East of England Ambulance Service: Non-executive directors quit
The remaining three non-executive directors of an under-fire ambulance trust have resigned from their posts.
Paul Remington, Anne Osborn and Phil Barlow have stepped down from the East of England Ambulance Trust (EEAT).
A number of MPs have criticised the service's management following a damaging report about its performance.
The other two non-execs Caroline Bailes and Margaret Stockham resigned on Wednesday and Thursday respectively.
The five said they had resigned with immediate effect "in the best interests of patients".
They added they did not want "the issues of their roles to sidetrack the trust from having an unrelenting focus on patients, the care they're given, and the service they receive".'Scandal and incompetence'
On Thursday, Margaret Stockham said one of the reasons she had stepped down was because the focus on the board as individuals had become "unrelenting".
Over the last year the state of the ambulance service in the east has become a major political issue.
With dozens of stories about constituents having to wait several hours for help, the region's MPs lent on the chief executive and chairman to go and persuaded the Department of Health to bring in a trouble shooter.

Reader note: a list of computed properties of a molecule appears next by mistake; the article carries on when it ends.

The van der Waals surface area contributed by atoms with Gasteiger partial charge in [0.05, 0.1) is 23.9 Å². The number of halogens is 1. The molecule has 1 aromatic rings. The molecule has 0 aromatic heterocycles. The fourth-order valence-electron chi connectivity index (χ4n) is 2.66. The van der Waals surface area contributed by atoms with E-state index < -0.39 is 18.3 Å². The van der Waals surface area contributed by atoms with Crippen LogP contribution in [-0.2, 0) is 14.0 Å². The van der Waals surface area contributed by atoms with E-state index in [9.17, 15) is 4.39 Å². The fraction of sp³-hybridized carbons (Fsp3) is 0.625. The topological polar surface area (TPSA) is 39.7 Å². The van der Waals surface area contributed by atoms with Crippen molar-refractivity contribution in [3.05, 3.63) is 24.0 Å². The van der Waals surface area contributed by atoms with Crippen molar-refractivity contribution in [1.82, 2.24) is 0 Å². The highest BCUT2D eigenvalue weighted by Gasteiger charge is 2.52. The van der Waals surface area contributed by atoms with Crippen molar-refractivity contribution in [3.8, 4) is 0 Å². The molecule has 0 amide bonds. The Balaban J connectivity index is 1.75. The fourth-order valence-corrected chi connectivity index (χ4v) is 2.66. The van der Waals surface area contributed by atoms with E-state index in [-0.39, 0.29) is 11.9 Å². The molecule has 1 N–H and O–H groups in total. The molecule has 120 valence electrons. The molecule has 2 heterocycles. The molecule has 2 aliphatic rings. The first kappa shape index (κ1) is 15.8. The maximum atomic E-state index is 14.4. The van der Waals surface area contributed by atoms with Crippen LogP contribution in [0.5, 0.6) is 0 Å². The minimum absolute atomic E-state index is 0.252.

When Anthony Marsh published his highly critical report, MPs called for all the non-executive directors to resign. Earlier this week the Health Minister Anna Soubry said the directors "should examine their consciences".
The big challenge now is to turn the trust around. MPs are convinced it has nothing to do with funding but all to do with the way the service is managed.
The service, which covers Bedfordshire, Cambridgeshire, Essex, Hertfordshire, Norfolk and Suffolk, was criticised for almost two years over its poor response times, particularly in rural areas, before it was reviewed.
Dr Geoff Harris, new chair of the trust, said of the resignations: "This is a line in the sand for the trust, and I thank the non-executive directors for their collective action.
"We must maintain our focus on continuing to drive up the service for patients whilst I focus on putting a new board in place."
The EEAT said it would be putting in place some interim support so the board could continue to operate. Two of the posts had already been advertised.
Dr Harris said: "Turning round the organisation will take time and we need to deliver further and sustained improvements to make this a high-performing ambulance trust."
The trust came in for scathing criticism in a recent parliamentary debate, with Priti Patel, Conservative MP for Witham, stating: "Scandal and incompetence has put lives at risk."
The trust board is normally made up of 11 voting members - five non-executive directors, the non-executive chair of the trust and five executive directors.